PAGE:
At the recent VWV Independent School’s Conference, Julie Robinson, the General Secretary of the Independent School Council (ISC), suggested that independent/state partnerships constituted a better chance than ever to showcase both the contribution and value of the sector to education in England.
In the current uncertain political climate, proving ‘public benefit’ was not only vital but an important piece of the ISC’s armoury to win the hearts and minds of the voting public. She encouraged all schools present, not only to engage in partnerships but more importantly to publicise them, even to the extent of mentioning them in the mandatory Charity Commission returns. She also encouraged schools to benchmark their contributions on a regular basis to ensure their contributions were cost-effective and worthwhile.
The essence of any partnership, of course, is reciprocity. There are currently some concerns that independent/state partnerships are largely a one-way street. However, as true as this may be, it would be well to reflect that Bill Gates recently stated, that “the super-successful must be held to a higher standard”. As education should contain more than a fair amount of altruism, this point is well made but not all independent schools have the resource for partnerships. In this regard, the ISC has worked hard to ensure the Department for Education understands that independent schools can give only to their individual capabilities.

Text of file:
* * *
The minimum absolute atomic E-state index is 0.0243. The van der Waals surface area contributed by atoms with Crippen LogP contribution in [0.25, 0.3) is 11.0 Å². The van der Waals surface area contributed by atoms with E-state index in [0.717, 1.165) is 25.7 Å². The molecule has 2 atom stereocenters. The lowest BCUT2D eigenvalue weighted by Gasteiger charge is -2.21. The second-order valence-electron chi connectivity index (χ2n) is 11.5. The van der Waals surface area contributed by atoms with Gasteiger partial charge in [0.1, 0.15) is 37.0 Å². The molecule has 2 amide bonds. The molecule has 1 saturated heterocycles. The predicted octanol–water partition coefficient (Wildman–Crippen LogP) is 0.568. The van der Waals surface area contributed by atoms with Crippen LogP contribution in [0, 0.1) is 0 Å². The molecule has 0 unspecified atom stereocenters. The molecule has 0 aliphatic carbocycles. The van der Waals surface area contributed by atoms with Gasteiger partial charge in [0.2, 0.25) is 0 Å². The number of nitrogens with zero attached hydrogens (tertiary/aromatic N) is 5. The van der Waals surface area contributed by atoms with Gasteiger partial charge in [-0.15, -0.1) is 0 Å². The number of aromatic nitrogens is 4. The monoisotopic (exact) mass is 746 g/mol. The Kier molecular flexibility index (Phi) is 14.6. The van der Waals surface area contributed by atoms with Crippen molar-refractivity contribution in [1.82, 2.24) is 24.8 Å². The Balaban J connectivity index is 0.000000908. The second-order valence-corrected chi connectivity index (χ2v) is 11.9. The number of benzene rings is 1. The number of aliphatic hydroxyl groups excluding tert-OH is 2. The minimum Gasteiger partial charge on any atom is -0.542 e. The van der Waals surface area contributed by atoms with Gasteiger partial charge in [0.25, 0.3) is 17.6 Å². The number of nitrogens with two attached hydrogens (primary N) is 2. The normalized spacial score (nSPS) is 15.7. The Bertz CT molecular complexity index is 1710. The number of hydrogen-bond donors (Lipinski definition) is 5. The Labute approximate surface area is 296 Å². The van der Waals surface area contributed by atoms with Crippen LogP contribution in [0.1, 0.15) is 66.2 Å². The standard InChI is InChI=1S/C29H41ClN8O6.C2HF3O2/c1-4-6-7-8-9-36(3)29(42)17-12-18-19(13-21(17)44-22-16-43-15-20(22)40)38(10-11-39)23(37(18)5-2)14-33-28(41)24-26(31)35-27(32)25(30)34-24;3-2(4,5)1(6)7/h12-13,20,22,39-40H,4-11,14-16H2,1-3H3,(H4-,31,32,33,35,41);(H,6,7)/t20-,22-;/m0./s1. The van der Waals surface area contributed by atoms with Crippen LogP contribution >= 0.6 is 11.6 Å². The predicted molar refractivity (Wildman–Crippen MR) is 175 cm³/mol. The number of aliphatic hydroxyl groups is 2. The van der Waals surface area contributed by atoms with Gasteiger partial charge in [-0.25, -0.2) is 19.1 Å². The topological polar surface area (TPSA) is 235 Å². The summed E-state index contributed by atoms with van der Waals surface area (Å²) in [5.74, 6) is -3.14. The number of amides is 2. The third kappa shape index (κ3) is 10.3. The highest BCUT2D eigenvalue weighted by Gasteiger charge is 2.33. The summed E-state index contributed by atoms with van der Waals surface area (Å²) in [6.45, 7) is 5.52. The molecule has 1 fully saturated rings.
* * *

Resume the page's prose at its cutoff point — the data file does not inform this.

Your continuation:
Partnerships, therefore, can come in all shapes and sizes. They can be major schooling collaborations, sharing of facility, teaching resources, staff, etc. As an erstwhile Head of a none too financially well blessed northern boarding school, I had an interesting foray into the world of partnerships more than a decade ago. With admissions reduced to two-form entry, we were failing to live up to our sports fixture list, particularly in terms of rugby. I decided to make my way 400 metres from the front gate to the local Roman Catholic High School, to see if any of their boys would like to play in our matches. It was not a poaching exercise, as the High School did not have any rugby teams (although they had a strong tradition of their boys playing for local clubs). Thankfully, my opposite number thought this was a great boon and it was the beginning of a relationship that later covered many other areas. As we know in these things, perhaps the first step is the hardest. There was also a delicious irony in the situation; as an Anglican Foundation we were sitting on the estate, that might best be euphemistically referred to as having been ‘appropriated’, from a leading local Catholic family in the time of Good Queen Bess!
There must be a realisation that independent education is as equally community-based as its state counterpart. In many cases and especially in rural areas, independent schools are often not only a major employer but also the provider of business to local services and suppliers. One valuable, and often overlooked, exercise for schools seeking to justify their worth, is to commission an ‘economic impact survey’ showing its real financial value to the local community. The results are often astounding, and it quickly produces a whole crop of potential new allies, from the local council through to the taxi driver. Many of the benefits a school brings to a locality are not always as obvious as might be first thought.
Partnerships are a good thing. However, some would do well to remember that schools are, by their very existence, a vital partnership in every community.
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